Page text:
Chris Sale Pitching Mechanics Inverted W Scap Load

Chris Sale Scap Loading

I on the other hand know everything about pitching (see my baseball pitching mechanics page) so I told him how to teach it.  You ready for it?  Well, get your note pads out because here it is!

How To Teach Scap Load

You don’t!  That’s it…end of article.  It was nice talking with you guys.  Like I said earlier (I think I did), the best pitchers in the game aren’t going to be out there working on “scap load”.  They’re going to be just trying to get a good “feel” on the mound.  They don’t want to hear about scap loads, inverted nipples, and have lines drawn all over them by some overweight has been (now me).  They just want to go out there and pitch.

Alright, stop complaining.  I’ll teach you how to teach Scap Load.  First, you’ve got to understand that this has a lot to do with timing.  A pitcher can be in an inverted W in one frame and in the next frame be into a scap load.  But we’re talking about when the front foot lands here.  So if we can fix timing, we can possibly fix the inverted W.

Second, you must strengthen the Scaps.  Get a piece of wood, put a hook in it, and then tie a rope to a car.  Place the piece of wood in between your shoulder blades and pull.

Ok, I’m just kidding.  Don’t pull a car with your shoulder blades.  (Insert disclaimer here for the idiots reading this).  I’m not really putting a disclaimer here, just don’t try this at home….make sure you’re in a 3rd world country.

On a serious note, how do we really teach this part of the pitching mechanics?  I really don’t teach it.  The reason I don’t teach it is because if I tell a young pitcher to “load your scaps” and show him a picture of Sale in that position, all that pitcher is going to be thinking about is pulling his shoulder blades together.  I don’t want that.  Instead, I want to teach the pitcher what happens before that so that he doesn’t get into the Inverted W position and instead naturally finds his Scap Load.  I start the teaching at hand separation (after we’ve focused on the legs).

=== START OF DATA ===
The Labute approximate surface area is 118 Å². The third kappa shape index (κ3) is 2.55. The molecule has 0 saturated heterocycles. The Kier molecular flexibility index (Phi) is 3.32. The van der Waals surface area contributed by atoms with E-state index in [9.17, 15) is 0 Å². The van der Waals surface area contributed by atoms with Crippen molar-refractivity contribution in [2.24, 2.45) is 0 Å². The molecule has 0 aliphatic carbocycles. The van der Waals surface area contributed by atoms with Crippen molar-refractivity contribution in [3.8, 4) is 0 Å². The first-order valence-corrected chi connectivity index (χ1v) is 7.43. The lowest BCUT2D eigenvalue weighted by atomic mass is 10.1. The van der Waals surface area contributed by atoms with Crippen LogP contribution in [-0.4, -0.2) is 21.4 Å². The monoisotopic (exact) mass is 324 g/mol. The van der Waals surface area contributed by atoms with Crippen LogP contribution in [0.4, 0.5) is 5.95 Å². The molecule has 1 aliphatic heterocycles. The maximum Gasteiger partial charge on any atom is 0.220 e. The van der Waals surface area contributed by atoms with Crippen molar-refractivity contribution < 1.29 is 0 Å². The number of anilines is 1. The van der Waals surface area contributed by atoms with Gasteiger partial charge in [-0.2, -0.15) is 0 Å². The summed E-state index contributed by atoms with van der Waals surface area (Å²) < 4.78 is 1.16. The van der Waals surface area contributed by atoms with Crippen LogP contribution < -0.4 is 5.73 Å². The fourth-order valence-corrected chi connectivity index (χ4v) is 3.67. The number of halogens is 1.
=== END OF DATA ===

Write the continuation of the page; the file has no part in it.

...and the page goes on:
So, what happens at hand separation?  I’m glad you asked.  Here’s a video I made in March of 2013 explaining what I think is the best way to break the hands and the path that the arms should take.

Man, what a good looking guy that is!  It seems I’m even a smart @ss on video too.  The point is, I believe that it is was happens before Scap Load that determines where a pitcher will end up with his Scap Load.  A guy who breaks his hands like the second example in the video, with the palms going out and breaking with the elbows is at a much higher risk of getting into the Inverted W, having bad timing, and putting more stress on his shoulder.  The guys who break their hands and move their arms on the path that I am suggesting, usually get into a good Scap Load naturally.

Now, do you think someone taught all of these great MLB pitchers about Scap Load?  No!  I’d say 90% of them just naturally do it (I just throw that 90% number out a lot like in the video.  I don’t have the stats to back that up.  You get the point though.)

So, what can you do as a coach or a pitcher if you want to teach Scap Load or identify and want to get rid of the Inverted W?  You teach the pitcher how the hands should break and the path the arms should take.  Then you watch….

Don’t believe me?  Try it.

Ok.  I’m tired of writing.  I think I got out everything that I wanted to get out on this subject (until I hear some of these comments).  By the way, my friend said the above video about arm path at hand separation didn’t make sense.  I hope it makes more sense now.  In all honesty, my friend is a better teacher than I am.  He knows how to talk to his players and get them to buy into what he is talking about.  I’m excited to see him implement some of this stuff into his pitchers this year because if it were anything like last year, I smell a Florida State Championship!  Does that mean I get a ring too?